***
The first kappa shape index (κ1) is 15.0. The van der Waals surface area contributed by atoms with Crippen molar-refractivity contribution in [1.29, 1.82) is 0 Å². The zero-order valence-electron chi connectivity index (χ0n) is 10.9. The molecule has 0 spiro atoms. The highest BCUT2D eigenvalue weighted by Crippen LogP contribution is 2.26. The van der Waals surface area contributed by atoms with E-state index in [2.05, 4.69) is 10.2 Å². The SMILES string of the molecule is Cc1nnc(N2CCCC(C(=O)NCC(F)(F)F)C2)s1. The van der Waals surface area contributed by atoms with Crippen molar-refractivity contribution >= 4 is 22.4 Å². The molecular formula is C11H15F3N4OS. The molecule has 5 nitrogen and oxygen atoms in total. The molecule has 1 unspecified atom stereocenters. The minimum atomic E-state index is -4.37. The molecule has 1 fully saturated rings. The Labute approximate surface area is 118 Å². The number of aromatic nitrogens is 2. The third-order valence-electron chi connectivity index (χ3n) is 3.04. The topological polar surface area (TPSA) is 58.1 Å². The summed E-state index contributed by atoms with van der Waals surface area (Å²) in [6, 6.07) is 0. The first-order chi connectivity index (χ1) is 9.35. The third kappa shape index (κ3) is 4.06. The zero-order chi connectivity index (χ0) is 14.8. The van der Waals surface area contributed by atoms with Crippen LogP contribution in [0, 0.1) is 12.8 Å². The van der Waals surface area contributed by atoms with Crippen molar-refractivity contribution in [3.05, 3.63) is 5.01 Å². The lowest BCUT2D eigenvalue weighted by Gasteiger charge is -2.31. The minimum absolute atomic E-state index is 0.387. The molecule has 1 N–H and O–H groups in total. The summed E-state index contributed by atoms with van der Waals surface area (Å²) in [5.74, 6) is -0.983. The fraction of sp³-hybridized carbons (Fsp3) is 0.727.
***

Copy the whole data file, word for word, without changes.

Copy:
The first kappa shape index (κ1) is 15.0. The van der Waals surface area contributed by atoms with Crippen molar-refractivity contribution in [1.29, 1.82) is 0 Å². The zero-order valence-electron chi connectivity index (χ0n) is 10.9. The molecule has 0 spiro atoms. The highest BCUT2D eigenvalue weighted by Crippen LogP contribution is 2.26. The van der Waals surface area contributed by atoms with E-state index in [2.05, 4.69) is 10.2 Å². The SMILES string of the molecule is Cc1nnc(N2CCCC(C(=O)NCC(F)(F)F)C2)s1. The van der Waals surface area contributed by atoms with Crippen molar-refractivity contribution >= 4 is 22.4 Å². The molecular formula is C11H15F3N4OS. The molecule has 5 nitrogen and oxygen atoms in total. The molecule has 1 unspecified atom stereocenters. The minimum atomic E-state index is -4.37. The molecule has 1 fully saturated rings. The Labute approximate surface area is 118 Å². The number of aromatic nitrogens is 2. The third-order valence-electron chi connectivity index (χ3n) is 3.04. The topological polar surface area (TPSA) is 58.1 Å². The summed E-state index contributed by atoms with van der Waals surface area (Å²) in [6, 6.07) is 0. The first-order chi connectivity index (χ1) is 9.35. The third kappa shape index (κ3) is 4.06. The zero-order chi connectivity index (χ0) is 14.8. The van der Waals surface area contributed by atoms with Crippen LogP contribution in [0, 0.1) is 12.8 Å². The van der Waals surface area contributed by atoms with Crippen molar-refractivity contribution in [3.05, 3.63) is 5.01 Å². The lowest BCUT2D eigenvalue weighted by Gasteiger charge is -2.31. The minimum absolute atomic E-state index is 0.387. The molecule has 1 N–H and O–H groups in total. The summed E-state index contributed by atoms with van der Waals surface area (Å²) in [5.74, 6) is -0.983. The fraction of sp³-hybridized carbons (Fsp3) is 0.727.